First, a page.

Those of us who love travel know that flying is a necessarily evil in the journey. What may be less obvious is that airlines face major risks to their operating models because of climate change.
Delta Airlines, with its humble beginnings in Georgia, is a leader in the airline industry in terms of passengers carried, worldwide routes, and revenue. Unfortunately, these factors won’t shield Delta from the real effects of climate change.
Like other airlines, Delta faces several risks because of the earth’s warming. The most prominent – delays and route changes due to weather – have already become manifest. Consumers across all airlines have seen more flight cancellations and delays because of bad weather. Interestingly, Delta has low flight cancellations compared to other airlines, but it works around this issue by delaying and rerouting flights. It’s also not impervious to cancellations – in January 2016, it cancelled 1350 flights in North America ahead of snowstorms. In addition, key tourism centers on coasts (ex: Florida) are battling a growing number of storms, which is changing consumer demand patterns to these destinations. Large storms, more generally, can have significant damaging effects on the airline industry. Hurricane Sandy in New York is one extreme example, where flight cancellations cost the airline industry ~$190 million. As global warming continues, airlines like Delta will need to manage increased cancellations, delays, and route changes.
Planes may also run into issues on the runway if global temperatures steadily rise. Georgia is located in the southeast United States, where the number of days with temperatures above 95 degrees has hit record highs. Delta’s largest hub in Atlanta is likely to face the issue of planes getting stuck on the tarmac due to heat or flooding. Not to mention, Delta will need to manage the increased likelihood of heat stress among airline workers on the heat trapping tarmac. These concerns can be applied to Delta’s major hubs more broadly, all located in major urban centers which are prone to the “heat island effect”.
Delta has several options to mitigate the impact of climate change on its business. It can leverage science to stay ahead of weather patterns and keep current with trends to increase routes to new, upcoming destinations. As delays become more of the norm, it can expand its own buffers at airports to manage consumer expectations. However, these actions simply adapt to climate change. Delta can’t outrun the impact of climate change forever, especially as consumers begin to demand more environmentally friendly options.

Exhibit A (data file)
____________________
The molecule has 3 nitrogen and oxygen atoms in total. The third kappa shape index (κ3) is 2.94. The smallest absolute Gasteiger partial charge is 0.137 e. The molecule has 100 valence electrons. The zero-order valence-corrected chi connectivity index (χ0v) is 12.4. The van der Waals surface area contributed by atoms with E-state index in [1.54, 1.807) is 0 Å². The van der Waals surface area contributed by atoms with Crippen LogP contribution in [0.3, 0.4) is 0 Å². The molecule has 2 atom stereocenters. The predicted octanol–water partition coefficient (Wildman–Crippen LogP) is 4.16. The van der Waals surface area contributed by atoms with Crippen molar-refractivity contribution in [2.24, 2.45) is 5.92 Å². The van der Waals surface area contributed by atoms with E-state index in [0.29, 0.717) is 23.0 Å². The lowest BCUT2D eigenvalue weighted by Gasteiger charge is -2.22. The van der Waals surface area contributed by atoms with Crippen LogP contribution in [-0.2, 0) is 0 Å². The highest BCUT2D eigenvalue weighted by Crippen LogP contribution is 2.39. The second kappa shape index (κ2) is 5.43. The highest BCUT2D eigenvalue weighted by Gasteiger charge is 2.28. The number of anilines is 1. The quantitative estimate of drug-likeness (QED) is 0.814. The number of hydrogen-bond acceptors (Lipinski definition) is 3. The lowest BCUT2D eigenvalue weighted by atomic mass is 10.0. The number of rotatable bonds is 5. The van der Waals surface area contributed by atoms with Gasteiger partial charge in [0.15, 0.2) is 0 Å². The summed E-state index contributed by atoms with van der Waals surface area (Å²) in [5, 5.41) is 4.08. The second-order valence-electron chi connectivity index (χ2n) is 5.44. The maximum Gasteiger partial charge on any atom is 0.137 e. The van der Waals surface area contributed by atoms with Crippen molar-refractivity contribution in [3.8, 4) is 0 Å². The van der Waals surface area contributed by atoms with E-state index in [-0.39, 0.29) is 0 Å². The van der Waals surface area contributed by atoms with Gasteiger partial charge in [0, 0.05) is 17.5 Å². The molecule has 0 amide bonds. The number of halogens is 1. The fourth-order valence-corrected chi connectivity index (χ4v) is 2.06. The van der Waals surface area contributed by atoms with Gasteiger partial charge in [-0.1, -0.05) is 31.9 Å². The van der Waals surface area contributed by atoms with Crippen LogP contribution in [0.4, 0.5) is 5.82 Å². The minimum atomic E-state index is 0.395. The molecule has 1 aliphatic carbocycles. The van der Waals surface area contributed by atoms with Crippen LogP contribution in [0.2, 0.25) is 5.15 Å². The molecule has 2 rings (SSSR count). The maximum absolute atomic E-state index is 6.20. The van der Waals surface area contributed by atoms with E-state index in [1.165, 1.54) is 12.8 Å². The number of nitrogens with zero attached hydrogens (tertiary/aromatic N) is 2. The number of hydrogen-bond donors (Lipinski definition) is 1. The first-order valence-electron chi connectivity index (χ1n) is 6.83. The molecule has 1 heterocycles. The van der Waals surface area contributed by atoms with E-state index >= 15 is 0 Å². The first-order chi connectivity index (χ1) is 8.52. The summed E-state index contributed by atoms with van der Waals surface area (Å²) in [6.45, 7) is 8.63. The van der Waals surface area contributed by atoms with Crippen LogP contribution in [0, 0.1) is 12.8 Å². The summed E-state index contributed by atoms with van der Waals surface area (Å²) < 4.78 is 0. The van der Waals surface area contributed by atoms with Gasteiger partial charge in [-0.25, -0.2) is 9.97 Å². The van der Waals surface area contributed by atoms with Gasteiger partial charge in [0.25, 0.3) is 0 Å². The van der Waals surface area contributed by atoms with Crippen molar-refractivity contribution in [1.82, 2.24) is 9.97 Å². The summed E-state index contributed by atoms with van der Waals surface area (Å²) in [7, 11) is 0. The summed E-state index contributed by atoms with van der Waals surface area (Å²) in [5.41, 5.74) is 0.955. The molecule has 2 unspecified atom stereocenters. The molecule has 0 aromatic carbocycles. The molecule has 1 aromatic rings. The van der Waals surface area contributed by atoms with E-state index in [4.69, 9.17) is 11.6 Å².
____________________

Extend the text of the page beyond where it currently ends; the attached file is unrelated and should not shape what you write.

So how does Delta contribute to climate change and what has it done about it? Delta’s planes (like all others) rely on petroleum-based fuel. While airlines account for 2% of greenhouse gas emissions, planes contribute to the greatest carbon emissions per passenger compared to any other mode of transportation. Delta is on track with IATA targets to improve fuel efficiency by 1.5% per year from 2009 to 2020. Additionally, from 2005 to 2014, Delta decreased its carbon footprint by 16% by focusing on fuel efficiency, energy savings, and carbon neutral growth. Relating to the latter, Delta has implemented a program where travelers can purchase carbon offsets in addition to their ticket prices. Carbon offset initiatives include reforestation and conservation. However, not surprisingly, participation in the program is low.
As Delta looks forward, it must be a leader in pioneering change in the airline industry. While its efforts thus far have been useful, the truth is that there is still much at stake for Delta as global temperatures continue to rise. Drastic change is needed to (1) directly contribute to reductions in carbon emissions and (2) set a disruptive standard for other companies (in the tourism industry) to change practices for the sake of earth’s future. The best way that Delta can help is by removing its dependency on petroleum-based jet fuel. Delta’s current efforts towards biofuel, like partnering with the non-profit “Carbon War Room”, have been relatively insignificant. They need to double down on this investment in renewable jet fuel and in more cutting-edge research on aircraft powered by solar energies, batteries, or hydrogen.
Delta has much to gain from these advancements. Delta’s investment in airplane designs will not only help their consumers’ travel plans, as less carbon emissions hopefully lead to less delays during one’s globe-trotting, but will also serve as a competitive advantage amongst an increasingly eco-conscious generation of travelers.
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